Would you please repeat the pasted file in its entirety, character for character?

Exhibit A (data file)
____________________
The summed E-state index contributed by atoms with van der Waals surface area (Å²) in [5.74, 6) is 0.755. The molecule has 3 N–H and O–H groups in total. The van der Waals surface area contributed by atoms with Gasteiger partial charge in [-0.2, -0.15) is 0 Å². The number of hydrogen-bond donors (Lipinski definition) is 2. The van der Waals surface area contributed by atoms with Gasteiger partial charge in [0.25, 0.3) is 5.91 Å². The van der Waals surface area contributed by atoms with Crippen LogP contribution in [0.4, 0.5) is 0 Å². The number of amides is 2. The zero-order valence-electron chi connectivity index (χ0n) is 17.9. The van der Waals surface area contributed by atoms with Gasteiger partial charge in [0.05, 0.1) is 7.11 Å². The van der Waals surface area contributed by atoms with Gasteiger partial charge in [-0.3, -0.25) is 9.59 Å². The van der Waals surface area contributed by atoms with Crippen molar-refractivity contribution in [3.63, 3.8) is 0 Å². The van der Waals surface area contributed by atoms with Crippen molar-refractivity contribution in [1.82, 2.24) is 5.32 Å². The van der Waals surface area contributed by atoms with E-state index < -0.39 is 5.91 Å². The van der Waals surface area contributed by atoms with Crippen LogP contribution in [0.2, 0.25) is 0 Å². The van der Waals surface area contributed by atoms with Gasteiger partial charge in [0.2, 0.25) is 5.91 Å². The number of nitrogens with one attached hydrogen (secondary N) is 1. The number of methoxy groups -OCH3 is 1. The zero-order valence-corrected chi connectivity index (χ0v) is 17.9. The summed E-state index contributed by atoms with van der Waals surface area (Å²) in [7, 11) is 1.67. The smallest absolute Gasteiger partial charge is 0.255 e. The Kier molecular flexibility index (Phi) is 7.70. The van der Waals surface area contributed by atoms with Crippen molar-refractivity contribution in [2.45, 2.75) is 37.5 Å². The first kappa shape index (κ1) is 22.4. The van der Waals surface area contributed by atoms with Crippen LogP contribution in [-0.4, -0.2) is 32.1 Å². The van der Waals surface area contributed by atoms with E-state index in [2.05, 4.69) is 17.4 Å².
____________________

The summed E-state index contributed by atoms with van der Waals surface area (Å²) in [5.74, 6) is 0.755. The molecule has 3 N–H and O–H groups in total. The van der Waals surface area contributed by atoms with Gasteiger partial charge in [-0.2, -0.15) is 0 Å². The number of hydrogen-bond donors (Lipinski definition) is 2. The van der Waals surface area contributed by atoms with Gasteiger partial charge in [0.25, 0.3) is 5.91 Å². The van der Waals surface area contributed by atoms with Crippen LogP contribution in [0.4, 0.5) is 0 Å². The number of amides is 2. The zero-order valence-electron chi connectivity index (χ0n) is 17.9. The van der Waals surface area contributed by atoms with Gasteiger partial charge in [0.05, 0.1) is 7.11 Å². The van der Waals surface area contributed by atoms with Gasteiger partial charge in [-0.3, -0.25) is 9.59 Å². The van der Waals surface area contributed by atoms with Crippen molar-refractivity contribution in [3.63, 3.8) is 0 Å². The van der Waals surface area contributed by atoms with Crippen molar-refractivity contribution in [1.82, 2.24) is 5.32 Å². The van der Waals surface area contributed by atoms with E-state index < -0.39 is 5.91 Å². The van der Waals surface area contributed by atoms with Crippen LogP contribution in [0.2, 0.25) is 0 Å². The van der Waals surface area contributed by atoms with Gasteiger partial charge in [0.2, 0.25) is 5.91 Å². The number of nitrogens with one attached hydrogen (secondary N) is 1. The number of methoxy groups -OCH3 is 1. The zero-order valence-corrected chi connectivity index (χ0v) is 17.9. The summed E-state index contributed by atoms with van der Waals surface area (Å²) in [7, 11) is 1.67. The smallest absolute Gasteiger partial charge is 0.255 e. The Kier molecular flexibility index (Phi) is 7.70. The van der Waals surface area contributed by atoms with Crippen molar-refractivity contribution in [2.45, 2.75) is 37.5 Å². The first kappa shape index (κ1) is 22.4. The van der Waals surface area contributed by atoms with Crippen LogP contribution in [-0.4, -0.2) is 32.1 Å². The van der Waals surface area contributed by atoms with E-state index in [2.05, 4.69) is 17.4 Å².